If you want to give your upper body a little extra tone and definition, you need to hop off the cardio machine and hit the weights for an upper body workout. When you target this area, you hit the major muscle groups, including your back, chest, shoulders, biceps and triceps. Once you start your upper body workout plan, you'll be surprised how quickly you begin to see sleeker, stronger muscles.
Plan by Body Part
Before starting your workout plan, put together an exercise schedule you can stick to. You'll want to perform your routine at least twice a week on non-consecutive days. In order to see results, you need to push yourself, so perform exercises in one of two ways:
- Choose a heavier weight or resistance level so that when you perform a 10 to 15 repetition set where the last one or two repetitions are almost too difficult to perform.
- Choose a lighter weight or resistance level, and continue performing repetitions until the last one or two repetitions are almost too difficult to perform, even if it means performing 20, 30 or more repetitions.
Either way, you want to work your muscles to near-exhaustion on every exercise in order to continue seeing results.
If you need help downloading the printable plan, check out these helpful tips.
Perform one or two sets of a lat pull-down and a seated row. These two exercises will target the major muscles of your back, including your latissimus dorsi, trapezius and rhomboids. The back muscles are so intricately intertwined with the arm and shoulder muscles, that you'll also work your biceps and shoulders.
Lat pull-down: Sit on the lat pull-down machine and choose a resistance level from the stack. Grip the lat bar so that your hands are slightly wider than shoulder-width apart. Lean back slightly, keeping your torso straight. Squeeze your shoulder blades together and pull the bar down to chest-height. Return the bar to the starting position and repeat.
Seated Machine Row: Sit on the seated row machine and choose a resistance level from the stack. Adjust the machine's seat height and chest pad so that you're sitting upright and straight with the pad touching your chest and the machine's handles at chest-height. Grasp the handles and squeeze your shoulder blades together as you pull the handles to your chest. Return the handles to the starting position and repeat.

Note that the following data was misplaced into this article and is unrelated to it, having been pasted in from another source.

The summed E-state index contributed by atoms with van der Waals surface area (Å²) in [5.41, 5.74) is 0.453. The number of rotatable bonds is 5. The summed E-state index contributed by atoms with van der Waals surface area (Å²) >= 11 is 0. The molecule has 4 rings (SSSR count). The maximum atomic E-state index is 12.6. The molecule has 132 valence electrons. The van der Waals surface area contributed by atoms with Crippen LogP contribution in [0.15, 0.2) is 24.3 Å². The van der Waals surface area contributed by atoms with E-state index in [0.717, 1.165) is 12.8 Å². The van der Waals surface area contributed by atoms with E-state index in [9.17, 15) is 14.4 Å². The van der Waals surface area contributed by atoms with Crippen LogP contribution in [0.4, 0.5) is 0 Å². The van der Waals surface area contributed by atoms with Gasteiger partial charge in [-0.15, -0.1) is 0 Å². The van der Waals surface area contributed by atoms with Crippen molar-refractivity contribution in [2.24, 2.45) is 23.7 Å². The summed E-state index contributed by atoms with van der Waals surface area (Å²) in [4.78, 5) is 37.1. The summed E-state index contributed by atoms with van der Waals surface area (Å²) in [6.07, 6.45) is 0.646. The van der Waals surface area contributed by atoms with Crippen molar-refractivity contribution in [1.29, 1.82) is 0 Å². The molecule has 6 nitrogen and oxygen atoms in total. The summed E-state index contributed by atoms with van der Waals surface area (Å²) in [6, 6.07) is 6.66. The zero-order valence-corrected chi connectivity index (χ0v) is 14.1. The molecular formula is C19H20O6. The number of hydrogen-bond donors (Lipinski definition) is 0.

Like the back, the chest muscles work in unison with the arms and the shoulders to perform most movements. While performing the pushup and dumbbell fly exercises, you'll also work your triceps and shoulders. Perform one or two sets of each exercise.
Pushups: Perform a pushup by starting on your hands and toes, your body in a straight, "tabletop" position. If you can't support yourself in this position, lower your knees to the floor. Bend your elbows and lower your chest toward the ground, keeping your body straight. When your elbows form a 90-degree angle, push yourself back up to the starting position. Continue the exercise until you can't perform any additional repetitions.
Dumbbell Fly: Lie on a bench with a dumbbell in each hand. Extend your arms directly over your chest, your palms facing in. Keeping your arms relatively straight, extend them out to the side, until they're just shy of chest-height. Push them back up to the starting position. Continue performing the exercise.
You can regularly mix up your shoulder routine, trying shoulder presses, lateral raises and front raises, but because you're already working your shoulders as you work your chest and back, you really only need to supplement your workout with a single shoulder exercise. Perform one to two sets of the shoulder press exercise during your initial workout.
Shoulder Press: Hold a dumbbell in each hand at shoulder-height, your palms facing away from your body. Press your arms directly up over your head, stopping just shy of locking your elbows. Lower the weights back to the starting position and continue the exercise.